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The Little Girl Who Gave Zero F&*ks - Book Review

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by Marisa Quinn-Haisu (subscribe)
My name is Marisa. I am a fiction writer, a blogger, and a freelance journalist.
Published March 25th 2020
Be brave and don't give a fuck to anyone
The Little Girl Who Gave Zero Fucks
Amy Charlotte Kean & J. Milton. Unbound Books.

The Little Girl Who Gave No Fucks is a beautifully illustrated picture book written by Amy Charlotte Kean and illustrated by J. Milton that tells the story of a little girl named Elodie-Rose, who decides one day to keep all of her fucks to herself in her basket.

What are fucks? Her fucks are her emotions, her self-esteem, her happy thoughts, her wonderful ideas and her sad feelings. For far too long, little girls were expected to give a fuck to people who said they were too loud, too fat, too thin, too angry, or too difficult.

One day, Elodie-Rose decides she doesn't want to do that anymore. She wants to keep her fucks in her basket. She asks herself "What would happen if I stopped caring what people thought of me? What if I said what I really thought? What if I told people no? What would people think of me?"

The Little Girl Who Gave No Fucks was crowd-funded and self-published through Unbound, which is an online initiative that aims to break barriers by publishing books rejected by traditional publishers. The book uses humor and expletives in the same way that other picture books for grown-ups have done like Go the Fuck to Sleep and the Lady Bird Books for Grown-Ups series to tell a story designed to resonate with adults.

The Little Girl Who Gave No Fucks has a really interesting premise. An empowering book for feminists written in the time of #MeToo, Amy Keen makes a strong argument that girls and women should stop giving a fuck about all of the things that are expected of them. Keen has stated that writing the book felt like therapy for her. It allowed her to examine her own anxieties, confidence, fears and painful memories.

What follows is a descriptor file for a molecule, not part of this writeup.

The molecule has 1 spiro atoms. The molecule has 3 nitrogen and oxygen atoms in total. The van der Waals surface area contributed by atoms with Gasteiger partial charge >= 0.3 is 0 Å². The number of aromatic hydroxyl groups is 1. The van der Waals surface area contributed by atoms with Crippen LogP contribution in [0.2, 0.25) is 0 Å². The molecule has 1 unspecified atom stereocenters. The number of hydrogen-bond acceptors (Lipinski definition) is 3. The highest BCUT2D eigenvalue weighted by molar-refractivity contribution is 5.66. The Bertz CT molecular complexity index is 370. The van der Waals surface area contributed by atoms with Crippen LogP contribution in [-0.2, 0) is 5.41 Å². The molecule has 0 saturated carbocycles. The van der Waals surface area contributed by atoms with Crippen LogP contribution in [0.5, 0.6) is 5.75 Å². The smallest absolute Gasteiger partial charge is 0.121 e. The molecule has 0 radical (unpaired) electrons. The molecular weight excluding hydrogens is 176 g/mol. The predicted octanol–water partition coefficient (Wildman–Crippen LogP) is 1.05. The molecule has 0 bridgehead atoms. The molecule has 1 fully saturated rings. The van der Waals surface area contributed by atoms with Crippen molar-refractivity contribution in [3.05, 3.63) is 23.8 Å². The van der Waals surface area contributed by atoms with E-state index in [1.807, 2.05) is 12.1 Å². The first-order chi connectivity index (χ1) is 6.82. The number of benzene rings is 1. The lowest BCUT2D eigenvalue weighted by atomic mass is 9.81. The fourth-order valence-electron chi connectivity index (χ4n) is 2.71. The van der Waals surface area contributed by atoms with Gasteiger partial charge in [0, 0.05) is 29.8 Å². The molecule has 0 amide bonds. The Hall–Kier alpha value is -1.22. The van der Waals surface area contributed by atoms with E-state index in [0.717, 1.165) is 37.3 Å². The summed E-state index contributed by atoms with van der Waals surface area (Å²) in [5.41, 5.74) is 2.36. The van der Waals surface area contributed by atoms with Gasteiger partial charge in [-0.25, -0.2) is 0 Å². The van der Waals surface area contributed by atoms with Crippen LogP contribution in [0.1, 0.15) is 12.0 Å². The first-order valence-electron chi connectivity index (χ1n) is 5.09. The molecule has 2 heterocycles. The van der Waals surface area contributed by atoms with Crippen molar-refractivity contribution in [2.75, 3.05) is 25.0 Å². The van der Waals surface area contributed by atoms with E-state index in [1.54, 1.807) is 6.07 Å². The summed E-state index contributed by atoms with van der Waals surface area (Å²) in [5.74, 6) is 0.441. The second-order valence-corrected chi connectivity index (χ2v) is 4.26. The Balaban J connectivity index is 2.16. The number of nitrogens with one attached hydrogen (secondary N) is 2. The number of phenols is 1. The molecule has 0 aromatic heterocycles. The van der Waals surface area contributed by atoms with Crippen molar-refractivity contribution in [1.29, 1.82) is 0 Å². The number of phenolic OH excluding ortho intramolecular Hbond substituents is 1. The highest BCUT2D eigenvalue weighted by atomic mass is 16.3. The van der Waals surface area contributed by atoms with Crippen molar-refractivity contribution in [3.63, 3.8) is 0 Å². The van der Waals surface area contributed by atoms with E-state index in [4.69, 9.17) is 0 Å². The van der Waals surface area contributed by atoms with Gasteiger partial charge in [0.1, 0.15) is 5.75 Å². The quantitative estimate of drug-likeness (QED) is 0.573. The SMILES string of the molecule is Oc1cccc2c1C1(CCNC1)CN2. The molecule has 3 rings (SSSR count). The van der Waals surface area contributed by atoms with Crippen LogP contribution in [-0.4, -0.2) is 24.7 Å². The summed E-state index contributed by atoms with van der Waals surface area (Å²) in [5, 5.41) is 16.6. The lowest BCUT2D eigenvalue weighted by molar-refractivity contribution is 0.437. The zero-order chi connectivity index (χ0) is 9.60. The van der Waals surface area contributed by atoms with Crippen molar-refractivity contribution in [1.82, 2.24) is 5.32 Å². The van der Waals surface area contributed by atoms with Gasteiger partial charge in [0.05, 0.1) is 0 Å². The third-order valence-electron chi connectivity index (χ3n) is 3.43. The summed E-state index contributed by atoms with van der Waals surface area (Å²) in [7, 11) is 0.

The Little Girl Who Gave No Fucks explores the expectations we have of girls and boys and the experiences that many girls have growing up. One scene that stood out to me was when a boy grabs Elodie-Rose's arm. Elodie-Rose had always been taught that girls should be good and enjoy boys' affections because they don't like it when given a taste of rejection. But Elodie-Rose decides that she doesn't want to do that today, and politely asks the boy to let her arm go, which causes him to get mad.

I felt that this was a really important message to give to girls. Girls do not owe boys anything and should stop giving a fuck about hurting their feelings. It is ok to turn down their affections, reject them, and to not smile when asked. This is not being mean. It is being true to yourself.

Keen also has some interesting comments about whether you can read this book to small children. She argues that words change their meaning over time and that the offense of the word 'fuck' is subjective. Keen feels that saying the word fuck can be freeing, because of the expectations we put on girls on how to behave. Be a good girl. Be nice. Be quiet. Smile. Would it be empowering if girls used the word fuck as an act of defiance?

Keen does note, though, that words can do real damage. It can be empowering to 'let your fucks fly free' but that doesn't mean that girls should think it is ok to call people ugly, fat, stupid or weird.Keen also doesn't think that the word fuck should be forced upon anyone. The Girl Who Gave Zero Fucks is written for teens and young adults, but Keen thinks it is appropriate to read to babies and young children, if the word 'fucks' is substituted with the word 'yucks'.

The Girl Who Gave Zero Fucks is a passionate feminist book designed to empower young girls and women into feeling more confident to make bold choices without fear or judgement. I felt like this book would have been great if it wasn't for a couple of things. At 88 pages it was far too long for me. I felt like large sections of the book could have been cut out without altering or damaging the overall message. The language in the book was also too flowery for me. I know this was done to make it read like a fairy tale, but I found it a bit cumbersome, and borderline difficult to read out loud at times.

I still recommend the book though, because of its strong, positive message in it about being true to yourself. It's the perfect book to read to teens and young adults, because they are often suffering from bullying, body image and other worries.
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Why? A fairytale written for modern feminists that encourages girls to be themselves, to always speak their minds and to not apologise for being different or difficult.
Cost: $24.99
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